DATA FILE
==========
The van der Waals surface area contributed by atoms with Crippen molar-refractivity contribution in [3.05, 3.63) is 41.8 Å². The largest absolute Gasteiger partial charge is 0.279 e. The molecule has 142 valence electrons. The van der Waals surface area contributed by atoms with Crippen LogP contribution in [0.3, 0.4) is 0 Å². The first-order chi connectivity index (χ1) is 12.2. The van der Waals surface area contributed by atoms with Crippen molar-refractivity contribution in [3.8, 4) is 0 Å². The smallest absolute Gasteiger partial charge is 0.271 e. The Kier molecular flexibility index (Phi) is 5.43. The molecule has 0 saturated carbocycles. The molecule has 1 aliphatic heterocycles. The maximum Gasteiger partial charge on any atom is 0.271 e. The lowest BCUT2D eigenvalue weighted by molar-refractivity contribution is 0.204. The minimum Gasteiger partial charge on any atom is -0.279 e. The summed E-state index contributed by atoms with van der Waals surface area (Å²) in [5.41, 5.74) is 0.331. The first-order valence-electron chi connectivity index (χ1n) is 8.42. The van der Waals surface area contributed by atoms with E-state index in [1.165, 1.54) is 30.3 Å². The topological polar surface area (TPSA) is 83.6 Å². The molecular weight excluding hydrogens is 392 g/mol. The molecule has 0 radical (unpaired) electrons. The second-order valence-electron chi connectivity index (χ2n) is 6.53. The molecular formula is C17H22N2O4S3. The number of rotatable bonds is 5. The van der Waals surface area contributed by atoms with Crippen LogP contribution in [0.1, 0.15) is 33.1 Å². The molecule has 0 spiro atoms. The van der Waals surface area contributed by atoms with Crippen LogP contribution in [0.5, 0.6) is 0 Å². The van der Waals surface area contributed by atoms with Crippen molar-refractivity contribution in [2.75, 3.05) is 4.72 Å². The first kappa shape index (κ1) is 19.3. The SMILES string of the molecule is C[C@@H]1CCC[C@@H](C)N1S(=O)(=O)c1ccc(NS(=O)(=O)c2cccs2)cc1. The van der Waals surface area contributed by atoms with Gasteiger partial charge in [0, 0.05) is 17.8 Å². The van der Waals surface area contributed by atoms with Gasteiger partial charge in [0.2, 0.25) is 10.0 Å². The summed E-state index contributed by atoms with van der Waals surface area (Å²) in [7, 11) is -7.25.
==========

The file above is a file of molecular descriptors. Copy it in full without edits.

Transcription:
The van der Waals surface area contributed by atoms with Crippen molar-refractivity contribution in [3.05, 3.63) is 41.8 Å². The largest absolute Gasteiger partial charge is 0.279 e. The molecule has 142 valence electrons. The van der Waals surface area contributed by atoms with Crippen LogP contribution in [0.3, 0.4) is 0 Å². The first-order chi connectivity index (χ1) is 12.2. The van der Waals surface area contributed by atoms with Crippen molar-refractivity contribution in [3.8, 4) is 0 Å². The smallest absolute Gasteiger partial charge is 0.271 e. The Kier molecular flexibility index (Phi) is 5.43. The molecule has 0 saturated carbocycles. The molecule has 1 aliphatic heterocycles. The maximum Gasteiger partial charge on any atom is 0.271 e. The lowest BCUT2D eigenvalue weighted by molar-refractivity contribution is 0.204. The minimum Gasteiger partial charge on any atom is -0.279 e. The summed E-state index contributed by atoms with van der Waals surface area (Å²) in [5.41, 5.74) is 0.331. The first-order valence-electron chi connectivity index (χ1n) is 8.42. The van der Waals surface area contributed by atoms with E-state index in [1.165, 1.54) is 30.3 Å². The topological polar surface area (TPSA) is 83.6 Å². The molecular weight excluding hydrogens is 392 g/mol. The molecule has 0 radical (unpaired) electrons. The second-order valence-electron chi connectivity index (χ2n) is 6.53. The molecular formula is C17H22N2O4S3. The number of rotatable bonds is 5. The van der Waals surface area contributed by atoms with Crippen LogP contribution in [0.1, 0.15) is 33.1 Å². The molecule has 0 spiro atoms. The van der Waals surface area contributed by atoms with Crippen LogP contribution in [0.5, 0.6) is 0 Å². The van der Waals surface area contributed by atoms with Crippen molar-refractivity contribution in [2.75, 3.05) is 4.72 Å². The first kappa shape index (κ1) is 19.3. The SMILES string of the molecule is C[C@@H]1CCC[C@@H](C)N1S(=O)(=O)c1ccc(NS(=O)(=O)c2cccs2)cc1. The van der Waals surface area contributed by atoms with Gasteiger partial charge in [0, 0.05) is 17.8 Å². The van der Waals surface area contributed by atoms with Gasteiger partial charge in [0.2, 0.25) is 10.0 Å². The summed E-state index contributed by atoms with van der Waals surface area (Å²) in [7, 11) is -7.25.